To the editor: I hope others readers find it stunning that this article’s example of a millennial man who cannot find satisfying work is a 25-year-old father living with his mother who quit his job at a pizzeria and refuses to “take a gig he’ll hate.”
Written as an expository piece, this piece should have been written as an indictment of this infantilized, entitled male. This young man with only a high school diploma is a product of the self-esteem generation. He believes he is entitled to a job that pays what he wants to make, notwithstanding what the market and his skills command.
All work has dignity. Both Target and Walmart have programs that reward employees with advancement and managerial opportunities. This young man needs to grow up.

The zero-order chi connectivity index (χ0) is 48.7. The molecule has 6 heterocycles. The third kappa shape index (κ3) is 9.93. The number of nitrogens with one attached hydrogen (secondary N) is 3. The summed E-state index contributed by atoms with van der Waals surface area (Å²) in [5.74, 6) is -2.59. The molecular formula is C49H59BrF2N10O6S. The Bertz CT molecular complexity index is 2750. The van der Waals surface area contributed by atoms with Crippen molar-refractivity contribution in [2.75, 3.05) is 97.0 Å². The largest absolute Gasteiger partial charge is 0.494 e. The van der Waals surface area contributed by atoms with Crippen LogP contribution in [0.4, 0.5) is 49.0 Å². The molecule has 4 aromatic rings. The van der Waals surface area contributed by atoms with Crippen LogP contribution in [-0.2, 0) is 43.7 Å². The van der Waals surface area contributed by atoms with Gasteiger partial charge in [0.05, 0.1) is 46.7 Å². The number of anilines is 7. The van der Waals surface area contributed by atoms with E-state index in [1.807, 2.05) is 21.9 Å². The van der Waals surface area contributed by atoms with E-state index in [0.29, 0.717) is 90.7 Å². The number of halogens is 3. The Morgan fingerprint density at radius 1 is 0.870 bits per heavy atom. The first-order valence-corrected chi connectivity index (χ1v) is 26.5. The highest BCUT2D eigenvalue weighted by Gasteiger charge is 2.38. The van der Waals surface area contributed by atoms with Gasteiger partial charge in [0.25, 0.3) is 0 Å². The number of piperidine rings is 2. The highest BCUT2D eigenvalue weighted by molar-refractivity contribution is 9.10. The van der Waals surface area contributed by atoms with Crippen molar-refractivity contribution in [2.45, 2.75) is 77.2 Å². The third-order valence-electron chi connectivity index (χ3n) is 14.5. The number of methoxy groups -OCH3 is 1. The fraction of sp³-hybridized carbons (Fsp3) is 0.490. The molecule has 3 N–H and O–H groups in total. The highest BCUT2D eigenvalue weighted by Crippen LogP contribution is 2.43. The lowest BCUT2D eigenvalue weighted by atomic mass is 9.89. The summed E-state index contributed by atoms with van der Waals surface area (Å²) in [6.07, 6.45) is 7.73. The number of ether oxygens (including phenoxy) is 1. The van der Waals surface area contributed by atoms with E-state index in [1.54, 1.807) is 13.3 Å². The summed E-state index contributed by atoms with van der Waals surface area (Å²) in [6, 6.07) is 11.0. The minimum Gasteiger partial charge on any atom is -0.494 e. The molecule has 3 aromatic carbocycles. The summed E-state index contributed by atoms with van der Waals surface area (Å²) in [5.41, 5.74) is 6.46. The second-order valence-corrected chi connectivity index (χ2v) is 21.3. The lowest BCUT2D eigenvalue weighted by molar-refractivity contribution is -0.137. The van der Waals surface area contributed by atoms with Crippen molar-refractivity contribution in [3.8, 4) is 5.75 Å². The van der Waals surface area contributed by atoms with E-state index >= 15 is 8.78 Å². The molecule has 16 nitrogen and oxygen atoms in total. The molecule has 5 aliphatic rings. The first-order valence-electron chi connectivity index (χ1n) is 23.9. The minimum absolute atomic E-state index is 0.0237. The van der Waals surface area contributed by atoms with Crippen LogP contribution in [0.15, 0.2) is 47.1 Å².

Stephanie Summers, Altadena
To the editor: There is a possible lost generation of millennial men?
Since unemployment numbers are down, the assumption seems to be that anyone who wants a job can get one, regardless of age and employment history (or lack of same). But it’s still the employer’s choice, so why not ask them why they hire more millennial women than men.
Do they get fewer male applicants? Are women more likely to accept low-wage jobs? Are the women more qualified?
I’m disturbed by the suggestion that disabled young men might now “choose” to work. It’s either an insinuation that the disabilities aren’t real, or a stunning lack of appreciation for what it means to be disabled.
Carol Wuenschell, Arcadia